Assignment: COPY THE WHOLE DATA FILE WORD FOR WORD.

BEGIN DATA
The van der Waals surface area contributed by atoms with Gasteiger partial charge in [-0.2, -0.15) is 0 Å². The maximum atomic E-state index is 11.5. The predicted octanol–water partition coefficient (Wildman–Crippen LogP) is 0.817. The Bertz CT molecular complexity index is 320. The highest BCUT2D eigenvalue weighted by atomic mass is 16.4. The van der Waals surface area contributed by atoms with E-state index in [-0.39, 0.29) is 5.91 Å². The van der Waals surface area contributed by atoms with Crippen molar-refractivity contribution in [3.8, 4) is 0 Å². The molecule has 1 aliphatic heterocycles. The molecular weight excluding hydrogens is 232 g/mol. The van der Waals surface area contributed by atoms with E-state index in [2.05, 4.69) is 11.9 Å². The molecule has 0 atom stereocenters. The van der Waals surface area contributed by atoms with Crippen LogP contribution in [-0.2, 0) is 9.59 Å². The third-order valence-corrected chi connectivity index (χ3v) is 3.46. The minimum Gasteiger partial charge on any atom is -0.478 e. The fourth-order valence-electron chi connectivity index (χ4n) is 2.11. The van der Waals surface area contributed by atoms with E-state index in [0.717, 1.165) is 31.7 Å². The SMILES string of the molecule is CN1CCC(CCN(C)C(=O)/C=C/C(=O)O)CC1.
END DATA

The van der Waals surface area contributed by atoms with Gasteiger partial charge in [-0.2, -0.15) is 0 Å². The maximum atomic E-state index is 11.5. The predicted octanol–water partition coefficient (Wildman–Crippen LogP) is 0.817. The Bertz CT molecular complexity index is 320. The highest BCUT2D eigenvalue weighted by atomic mass is 16.4. The van der Waals surface area contributed by atoms with E-state index in [-0.39, 0.29) is 5.91 Å². The van der Waals surface area contributed by atoms with Crippen molar-refractivity contribution in [3.8, 4) is 0 Å². The molecule has 1 aliphatic heterocycles. The molecular weight excluding hydrogens is 232 g/mol. The van der Waals surface area contributed by atoms with E-state index in [2.05, 4.69) is 11.9 Å². The molecule has 0 atom stereocenters. The van der Waals surface area contributed by atoms with Crippen LogP contribution in [-0.2, 0) is 9.59 Å². The third-order valence-corrected chi connectivity index (χ3v) is 3.46. The minimum Gasteiger partial charge on any atom is -0.478 e. The fourth-order valence-electron chi connectivity index (χ4n) is 2.11. The van der Waals surface area contributed by atoms with E-state index in [0.717, 1.165) is 31.7 Å². The SMILES string of the molecule is CN1CCC(CCN(C)C(=O)/C=C/C(=O)O)CC1.